Spätzle

4. Groceries are cheap as hell.

I have no idea where you come from. As I said before, we’re city folk. We’re used to groceries eating up quite a bit of the budget, with quick trips to Dominick’s in Chicago turning into $60 bags of nothing. We were absolutely shocked when we moved here and found out how inexpensive groceries are. Sure, fancy brands and bio-organic-made-by-virgin-angels foods will cost you an arm and a leg. But the basics? Nearly laughable. I cannot get enough joy and amazement at how efficient it is to shop for groceries in Berlin.

5. Germans have no concept of spice.

I know I’m writing a lot about food. But, if you know anything about me, you’ll know that I love cooking and I love eating, and that food is easily one of my favorite hobbies.

We like to joke that Hungary sells Germany all of its old, expired paprika from the back of the warehouse. Outside of some S&P, it seems that it’s about the only thing people here like on their food. Paprika is literally on everything, and it almost always tastes like that jar you found in the back of your spice cabinet, which was inherited from your mother and still retains a label from 1978. It’s old, it’s stale, and it tastes like sawdust. But it does add color to your food! Dark, brownish-orange color. Alas, it’s still color.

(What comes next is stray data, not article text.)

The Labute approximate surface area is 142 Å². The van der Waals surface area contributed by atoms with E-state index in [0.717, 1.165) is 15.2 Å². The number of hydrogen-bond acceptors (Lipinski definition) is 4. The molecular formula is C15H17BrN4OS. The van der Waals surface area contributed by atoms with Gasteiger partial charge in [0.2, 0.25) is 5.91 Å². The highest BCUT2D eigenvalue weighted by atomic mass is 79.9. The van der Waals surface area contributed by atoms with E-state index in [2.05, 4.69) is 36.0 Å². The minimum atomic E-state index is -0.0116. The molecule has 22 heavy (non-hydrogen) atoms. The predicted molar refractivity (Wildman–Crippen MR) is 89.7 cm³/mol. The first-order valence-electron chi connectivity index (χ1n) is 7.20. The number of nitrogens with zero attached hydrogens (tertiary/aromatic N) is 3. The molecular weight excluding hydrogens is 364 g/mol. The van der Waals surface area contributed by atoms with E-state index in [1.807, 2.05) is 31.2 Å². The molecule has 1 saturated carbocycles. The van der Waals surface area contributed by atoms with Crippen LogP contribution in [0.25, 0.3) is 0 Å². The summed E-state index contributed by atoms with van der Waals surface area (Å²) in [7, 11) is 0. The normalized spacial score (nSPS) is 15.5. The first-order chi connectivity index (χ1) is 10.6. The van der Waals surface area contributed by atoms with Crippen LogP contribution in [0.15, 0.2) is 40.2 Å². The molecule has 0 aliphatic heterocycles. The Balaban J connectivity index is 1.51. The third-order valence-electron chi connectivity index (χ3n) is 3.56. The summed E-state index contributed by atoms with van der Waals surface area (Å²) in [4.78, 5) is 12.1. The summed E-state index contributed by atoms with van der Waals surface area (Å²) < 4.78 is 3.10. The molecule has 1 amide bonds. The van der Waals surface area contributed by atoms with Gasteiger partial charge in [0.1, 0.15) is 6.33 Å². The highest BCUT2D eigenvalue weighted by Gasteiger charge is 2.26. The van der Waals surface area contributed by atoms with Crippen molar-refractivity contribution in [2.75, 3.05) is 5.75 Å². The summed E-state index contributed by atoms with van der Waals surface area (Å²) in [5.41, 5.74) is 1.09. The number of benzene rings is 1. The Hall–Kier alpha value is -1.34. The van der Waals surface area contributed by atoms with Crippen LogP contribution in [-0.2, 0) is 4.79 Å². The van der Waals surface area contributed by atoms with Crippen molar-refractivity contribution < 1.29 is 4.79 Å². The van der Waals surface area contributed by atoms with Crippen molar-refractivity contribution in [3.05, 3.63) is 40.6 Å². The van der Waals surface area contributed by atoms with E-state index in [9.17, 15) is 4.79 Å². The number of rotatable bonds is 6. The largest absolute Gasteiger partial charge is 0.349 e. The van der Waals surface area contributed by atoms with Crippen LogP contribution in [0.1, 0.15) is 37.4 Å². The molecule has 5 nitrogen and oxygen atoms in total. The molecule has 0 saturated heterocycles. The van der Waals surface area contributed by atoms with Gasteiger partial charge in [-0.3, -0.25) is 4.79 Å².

This is part of the aforementioned cuisine problem we have here, but it is what it is. Now, I make up for it by going completely ape-shit with spices when I cook. I have a feeling that, after leaving Germany, everything for the rest of my days will taste bland because of how crazy I go with spices in the kitchen here.